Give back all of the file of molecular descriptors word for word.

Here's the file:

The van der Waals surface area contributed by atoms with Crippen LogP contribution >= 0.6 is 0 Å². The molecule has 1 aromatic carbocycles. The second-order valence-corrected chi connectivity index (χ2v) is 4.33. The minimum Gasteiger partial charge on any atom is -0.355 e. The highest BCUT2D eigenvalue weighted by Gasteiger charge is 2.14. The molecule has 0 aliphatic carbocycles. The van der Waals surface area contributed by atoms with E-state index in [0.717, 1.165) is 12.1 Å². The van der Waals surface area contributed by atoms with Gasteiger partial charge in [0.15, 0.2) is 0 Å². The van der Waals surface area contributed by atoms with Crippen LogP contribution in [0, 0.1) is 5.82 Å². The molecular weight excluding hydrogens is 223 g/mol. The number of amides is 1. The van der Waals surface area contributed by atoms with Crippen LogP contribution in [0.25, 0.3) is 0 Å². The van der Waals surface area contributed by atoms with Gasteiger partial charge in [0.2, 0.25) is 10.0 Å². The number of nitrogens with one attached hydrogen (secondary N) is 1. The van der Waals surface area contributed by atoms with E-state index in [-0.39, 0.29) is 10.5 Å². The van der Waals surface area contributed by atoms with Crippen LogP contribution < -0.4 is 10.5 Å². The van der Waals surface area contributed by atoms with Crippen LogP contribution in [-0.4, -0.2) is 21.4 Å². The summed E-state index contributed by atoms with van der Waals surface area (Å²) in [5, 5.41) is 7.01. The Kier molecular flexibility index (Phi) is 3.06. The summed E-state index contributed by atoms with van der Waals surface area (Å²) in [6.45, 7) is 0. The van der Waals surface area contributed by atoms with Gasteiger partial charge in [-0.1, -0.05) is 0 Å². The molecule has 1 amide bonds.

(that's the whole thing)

The van der Waals surface area contributed by atoms with Crippen LogP contribution >= 0.6 is 0 Å². The molecule has 1 aromatic carbocycles. The second-order valence-corrected chi connectivity index (χ2v) is 4.33. The minimum Gasteiger partial charge on any atom is -0.355 e. The highest BCUT2D eigenvalue weighted by Gasteiger charge is 2.14. The molecule has 0 aliphatic carbocycles. The van der Waals surface area contributed by atoms with E-state index in [0.717, 1.165) is 12.1 Å². The van der Waals surface area contributed by atoms with Gasteiger partial charge in [0.15, 0.2) is 0 Å². The van der Waals surface area contributed by atoms with Crippen LogP contribution in [0, 0.1) is 5.82 Å². The molecular weight excluding hydrogens is 223 g/mol. The number of amides is 1. The van der Waals surface area contributed by atoms with Crippen LogP contribution in [0.25, 0.3) is 0 Å². The van der Waals surface area contributed by atoms with Gasteiger partial charge in [0.2, 0.25) is 10.0 Å². The number of nitrogens with one attached hydrogen (secondary N) is 1. The van der Waals surface area contributed by atoms with E-state index in [-0.39, 0.29) is 10.5 Å². The van der Waals surface area contributed by atoms with Crippen LogP contribution < -0.4 is 10.5 Å². The van der Waals surface area contributed by atoms with Crippen LogP contribution in [-0.4, -0.2) is 21.4 Å². The summed E-state index contributed by atoms with van der Waals surface area (Å²) in [5, 5.41) is 7.01. The Kier molecular flexibility index (Phi) is 3.06. The summed E-state index contributed by atoms with van der Waals surface area (Å²) in [6.45, 7) is 0. The van der Waals surface area contributed by atoms with Gasteiger partial charge in [-0.1, -0.05) is 0 Å². The molecule has 1 amide bonds.